Salient. An Organ of Student Opinion at Victoria College, Wellington, N.Z. Vol. 15, No. 8. May 29, 1952
It is a pity that there are not more College functions like the Undergrads' Supper. This seems to be the one social event which will bring the science students creeping bleary-eyed in droves from their laboratories. Opinions differed as to whether or not it was surprising to see them, so near to wintertime, but the fact remains that the science graduands—let's not name the particular department—were prominent, both because of their numbers and because of their conduct. The arts graduands—as befitting that group in the College which have sipped somewhat from the cup of culture—were relatively unprominent, except of course when some of the most well-known Arts and Law students rose to speak. Not one science student was on the list of speakers—apparently science students never learn how to modrate their voices below a drinking-song tone.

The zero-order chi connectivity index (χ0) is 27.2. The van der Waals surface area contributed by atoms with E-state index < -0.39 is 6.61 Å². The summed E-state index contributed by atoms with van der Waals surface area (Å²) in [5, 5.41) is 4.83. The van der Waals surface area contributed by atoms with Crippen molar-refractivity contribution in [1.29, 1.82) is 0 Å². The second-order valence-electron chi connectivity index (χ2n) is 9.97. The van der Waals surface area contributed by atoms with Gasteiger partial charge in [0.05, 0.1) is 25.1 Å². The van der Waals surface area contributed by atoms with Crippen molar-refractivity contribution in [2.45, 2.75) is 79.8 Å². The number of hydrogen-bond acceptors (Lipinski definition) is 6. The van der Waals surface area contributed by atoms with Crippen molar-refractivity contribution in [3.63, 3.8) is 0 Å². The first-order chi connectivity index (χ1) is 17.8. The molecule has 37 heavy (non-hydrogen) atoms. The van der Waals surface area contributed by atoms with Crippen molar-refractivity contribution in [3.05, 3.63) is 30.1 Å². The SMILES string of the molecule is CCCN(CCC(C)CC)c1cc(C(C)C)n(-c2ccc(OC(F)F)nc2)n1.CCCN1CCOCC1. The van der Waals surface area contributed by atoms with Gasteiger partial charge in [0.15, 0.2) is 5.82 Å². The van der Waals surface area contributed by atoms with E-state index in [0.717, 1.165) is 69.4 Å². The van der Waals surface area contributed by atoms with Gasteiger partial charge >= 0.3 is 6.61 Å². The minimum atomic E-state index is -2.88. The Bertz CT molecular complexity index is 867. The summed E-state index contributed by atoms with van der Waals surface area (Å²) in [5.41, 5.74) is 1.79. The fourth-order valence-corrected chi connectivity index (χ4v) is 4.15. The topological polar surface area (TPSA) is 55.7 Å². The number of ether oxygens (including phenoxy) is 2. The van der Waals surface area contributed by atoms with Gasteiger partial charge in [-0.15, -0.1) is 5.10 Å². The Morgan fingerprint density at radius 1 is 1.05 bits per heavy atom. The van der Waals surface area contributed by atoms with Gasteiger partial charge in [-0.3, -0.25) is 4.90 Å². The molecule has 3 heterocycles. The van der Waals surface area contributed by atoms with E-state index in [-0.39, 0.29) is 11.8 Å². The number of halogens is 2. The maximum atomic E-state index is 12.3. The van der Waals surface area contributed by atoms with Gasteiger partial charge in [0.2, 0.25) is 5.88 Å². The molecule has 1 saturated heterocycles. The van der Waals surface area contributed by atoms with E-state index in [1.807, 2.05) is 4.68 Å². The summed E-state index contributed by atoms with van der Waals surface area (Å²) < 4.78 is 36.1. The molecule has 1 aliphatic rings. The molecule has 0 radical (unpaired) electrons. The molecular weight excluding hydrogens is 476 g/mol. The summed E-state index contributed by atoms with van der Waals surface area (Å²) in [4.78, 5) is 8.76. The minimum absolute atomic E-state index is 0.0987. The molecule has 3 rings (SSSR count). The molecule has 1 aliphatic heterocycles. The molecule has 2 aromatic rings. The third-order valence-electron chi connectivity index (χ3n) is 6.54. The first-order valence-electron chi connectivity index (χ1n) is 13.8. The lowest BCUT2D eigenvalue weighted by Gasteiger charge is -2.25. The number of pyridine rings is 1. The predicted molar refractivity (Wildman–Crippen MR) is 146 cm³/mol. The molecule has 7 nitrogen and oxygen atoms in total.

President Dave Horsley opened the business section of the evening with the toast to the Queen. Mr. J. F. D. Patterson followed close behind "The Queen" with the tout to the Professorial Board. Mr. Patterson, you may remember, recently sued the College Council for a sum of money, and it was felt—the result of the litigation having been considered—that he was the student most qualified to apeak on any college governing body. He started by attempting to define the Professorial Board with a slanderous definition which we cannot print. He went on to say that some people referred to the "Professorial Bawd" who was of course a lady of academic distinction and no morals. No, the Professorial Board was a body of men of high academic distinction and. . . . The college however was made up of undergraduates, who gave money; of graduates, who had given money; and of the Professorial Board who spend it. And there were the other officials connected with the college—from the lavoratory-man down to the Registrar. What did the Professorial Board do? Among other things prevented smoking in the library. Mr. Patterson recommended the Professorial Board to rescind the decree and stated his willingness to pay the cost of furnishing ashtrays out of his own pocket Another thing the professorial Board did was prevent the consumption of liquor within the college, when Mr. Patterson condescended to live in Weir House—he told the audience—the ban on liquor was lifted twice—both occasions when the Management Committee visited the House. He suggested—referring to the punch being rapidly and appreciatively consumed around him—that it was the same thing with the Professorial Board.